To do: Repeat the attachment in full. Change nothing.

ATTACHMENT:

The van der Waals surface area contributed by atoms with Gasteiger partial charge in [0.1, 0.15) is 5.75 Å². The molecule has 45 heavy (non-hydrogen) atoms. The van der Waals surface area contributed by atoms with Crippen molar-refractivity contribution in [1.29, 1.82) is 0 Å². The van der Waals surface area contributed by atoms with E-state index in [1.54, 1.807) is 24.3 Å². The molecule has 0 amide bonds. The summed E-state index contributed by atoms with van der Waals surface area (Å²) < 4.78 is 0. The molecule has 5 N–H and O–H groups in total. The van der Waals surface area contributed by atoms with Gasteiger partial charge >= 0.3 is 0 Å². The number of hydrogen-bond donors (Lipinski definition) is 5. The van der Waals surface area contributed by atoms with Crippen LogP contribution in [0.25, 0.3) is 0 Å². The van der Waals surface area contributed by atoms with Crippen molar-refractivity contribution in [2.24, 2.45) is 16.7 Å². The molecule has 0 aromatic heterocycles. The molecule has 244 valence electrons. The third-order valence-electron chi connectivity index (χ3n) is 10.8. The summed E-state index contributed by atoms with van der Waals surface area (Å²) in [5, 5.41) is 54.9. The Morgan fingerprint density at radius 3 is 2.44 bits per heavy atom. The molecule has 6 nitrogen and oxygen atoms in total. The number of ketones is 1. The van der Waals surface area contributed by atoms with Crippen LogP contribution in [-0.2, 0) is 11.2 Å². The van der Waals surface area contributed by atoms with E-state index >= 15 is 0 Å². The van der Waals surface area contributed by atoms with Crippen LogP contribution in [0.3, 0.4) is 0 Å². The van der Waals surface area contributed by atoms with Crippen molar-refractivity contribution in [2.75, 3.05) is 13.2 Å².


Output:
The van der Waals surface area contributed by atoms with Gasteiger partial charge in [0.1, 0.15) is 5.75 Å². The molecule has 45 heavy (non-hydrogen) atoms. The van der Waals surface area contributed by atoms with Crippen molar-refractivity contribution in [1.29, 1.82) is 0 Å². The van der Waals surface area contributed by atoms with E-state index in [1.54, 1.807) is 24.3 Å². The molecule has 0 amide bonds. The summed E-state index contributed by atoms with van der Waals surface area (Å²) < 4.78 is 0. The molecule has 5 N–H and O–H groups in total. The van der Waals surface area contributed by atoms with Gasteiger partial charge >= 0.3 is 0 Å². The number of hydrogen-bond donors (Lipinski definition) is 5. The van der Waals surface area contributed by atoms with Crippen LogP contribution in [0.25, 0.3) is 0 Å². The van der Waals surface area contributed by atoms with Crippen molar-refractivity contribution in [2.24, 2.45) is 16.7 Å². The molecule has 0 aromatic heterocycles. The molecule has 244 valence electrons. The third-order valence-electron chi connectivity index (χ3n) is 10.8. The summed E-state index contributed by atoms with van der Waals surface area (Å²) in [5, 5.41) is 54.9. The Morgan fingerprint density at radius 3 is 2.44 bits per heavy atom. The molecule has 6 nitrogen and oxygen atoms in total. The number of ketones is 1. The van der Waals surface area contributed by atoms with Crippen LogP contribution in [-0.2, 0) is 11.2 Å². The van der Waals surface area contributed by atoms with E-state index >= 15 is 0 Å². The van der Waals surface area contributed by atoms with Crippen LogP contribution in [0.3, 0.4) is 0 Å². The van der Waals surface area contributed by atoms with Crippen molar-refractivity contribution in [2.75, 3.05) is 13.2 Å².